It’s no secret that coronavirus has turned everyone’s world upside down over the past year. Businesses have gone bust, families have been separated and, most tragically, many people have died.
Almost every industry and organisation has been hit in some way. One huge shock to the British book selling and publishing ecosystem came in June 2020, when wholesaler Bertram Books went into administration. For years, so many small bookshops had relied on Bertram for their stock. I was one of them when I had my own bookshop in Pontyclun, near Cardiff in South Wales. I relied on Bertrams for point of sale systems and the bulk of the orders we placed.
At Wordcatcher, we had planned to publish 100 books last year – no small feat. Unfortunately, the time constraints COVID-19 placed on our staff and authors, illustrators and other contributions meant we only released 34. We had to cancel 75 front list titles entirely, and our 2021 schedule is still in flux.
Keeping in mind the challenges coronavirus continues to pose, this article identifies four key risks and opportunities 2021 offers to publishing. As a British publisher, our focus is on the UK, although much of what we say will probably apply elsewhere too.
1. No in-person events
Much as last year, Boris Johnson’s 4th January 2021 announcement, and the decalrations from Wales, Scotland and Northern Ireland, of a third national lockdown mean that in-person events are not happening until at least the second quarter, and we suspect longer. This will hit poets and poetry presses hardest, since they often rely on in-person readings to make the majority of their sales.
Again, as in 2020, in-person book launches are off the table, for many months to come. Authors with a small but dedicated fan base will feel the pinch here, as these are typically a major area for their sales. The same is true of real-world book fairs and events.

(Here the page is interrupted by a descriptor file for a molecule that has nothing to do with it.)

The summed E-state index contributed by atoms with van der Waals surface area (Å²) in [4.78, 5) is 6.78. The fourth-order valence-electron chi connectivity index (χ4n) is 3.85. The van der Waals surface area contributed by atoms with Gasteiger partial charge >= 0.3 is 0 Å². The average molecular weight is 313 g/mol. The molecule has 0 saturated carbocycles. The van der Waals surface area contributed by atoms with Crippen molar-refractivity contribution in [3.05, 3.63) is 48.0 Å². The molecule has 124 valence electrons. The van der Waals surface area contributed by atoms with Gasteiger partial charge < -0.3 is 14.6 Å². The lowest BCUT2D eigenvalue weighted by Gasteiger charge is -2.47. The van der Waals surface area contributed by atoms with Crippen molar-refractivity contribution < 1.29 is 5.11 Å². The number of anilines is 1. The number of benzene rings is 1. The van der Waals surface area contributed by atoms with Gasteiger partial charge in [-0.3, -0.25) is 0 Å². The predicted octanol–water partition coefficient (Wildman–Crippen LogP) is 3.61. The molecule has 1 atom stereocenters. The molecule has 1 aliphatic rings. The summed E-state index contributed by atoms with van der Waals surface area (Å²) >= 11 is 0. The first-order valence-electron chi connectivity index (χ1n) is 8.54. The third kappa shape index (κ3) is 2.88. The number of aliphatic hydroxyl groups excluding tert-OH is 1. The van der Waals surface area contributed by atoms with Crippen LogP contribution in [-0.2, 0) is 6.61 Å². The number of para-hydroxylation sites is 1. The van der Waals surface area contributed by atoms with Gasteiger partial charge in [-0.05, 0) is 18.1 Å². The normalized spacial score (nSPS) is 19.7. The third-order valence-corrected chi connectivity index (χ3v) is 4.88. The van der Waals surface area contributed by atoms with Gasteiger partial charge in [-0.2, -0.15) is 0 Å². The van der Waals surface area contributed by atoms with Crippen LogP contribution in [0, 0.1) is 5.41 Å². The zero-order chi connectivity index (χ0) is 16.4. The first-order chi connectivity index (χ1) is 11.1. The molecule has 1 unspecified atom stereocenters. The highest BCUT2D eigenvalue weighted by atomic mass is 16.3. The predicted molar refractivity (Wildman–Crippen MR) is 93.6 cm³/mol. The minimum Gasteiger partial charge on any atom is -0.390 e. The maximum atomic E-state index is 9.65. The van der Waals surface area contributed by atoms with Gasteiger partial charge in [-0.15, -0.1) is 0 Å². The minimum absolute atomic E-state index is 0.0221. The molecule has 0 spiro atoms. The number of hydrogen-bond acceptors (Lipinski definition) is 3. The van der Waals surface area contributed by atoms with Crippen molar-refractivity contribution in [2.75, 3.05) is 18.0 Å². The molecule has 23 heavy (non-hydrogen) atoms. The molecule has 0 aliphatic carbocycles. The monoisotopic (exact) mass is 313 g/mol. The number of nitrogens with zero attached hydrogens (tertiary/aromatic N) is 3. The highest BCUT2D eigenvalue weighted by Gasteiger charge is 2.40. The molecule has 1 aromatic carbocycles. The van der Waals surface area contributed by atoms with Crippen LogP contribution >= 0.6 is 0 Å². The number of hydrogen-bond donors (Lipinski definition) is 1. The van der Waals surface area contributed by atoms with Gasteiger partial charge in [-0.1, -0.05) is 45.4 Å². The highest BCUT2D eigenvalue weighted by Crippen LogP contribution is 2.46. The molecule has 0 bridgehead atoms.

Fortunately, there is a silver lining here. Publishers and authors can get ahead by going online. While the level of connection is not quite the same as an in-person event, doing something is probably better than nothing. At the very least, you will keep yourself fresh in your fans’ minds. In the best case scenario, by putting on a high-quality online reading or book launch, you could attract visitors from across the world who would never have flown thousands of miles to see you.
Online book events are something we at Wordcatcher Publishing have an eye to develop throughout this year.
2. Increased time spent indoors
The new most restrictive lockdown to date means that people will be spending almost all of their time indoors again. Many workers will be furloughed, leaving them with little to do. Aside from other hobbies like Netflix, gardening, DIY, knitting and cooking, it is a fair assumption that reading and writing will see increased uptake, as was demonstrated in 2020.
At the same time, rates of reading surged during the first lockdown. Industry data provider Nielsen found that people in UK were spending twice as much time with their head in books than they had been before COVID-19 struck. In other words, the market is growing, ready for writers and publishers to tap into it.
3. 2021 is the first full year ebooks are VAT free in Britain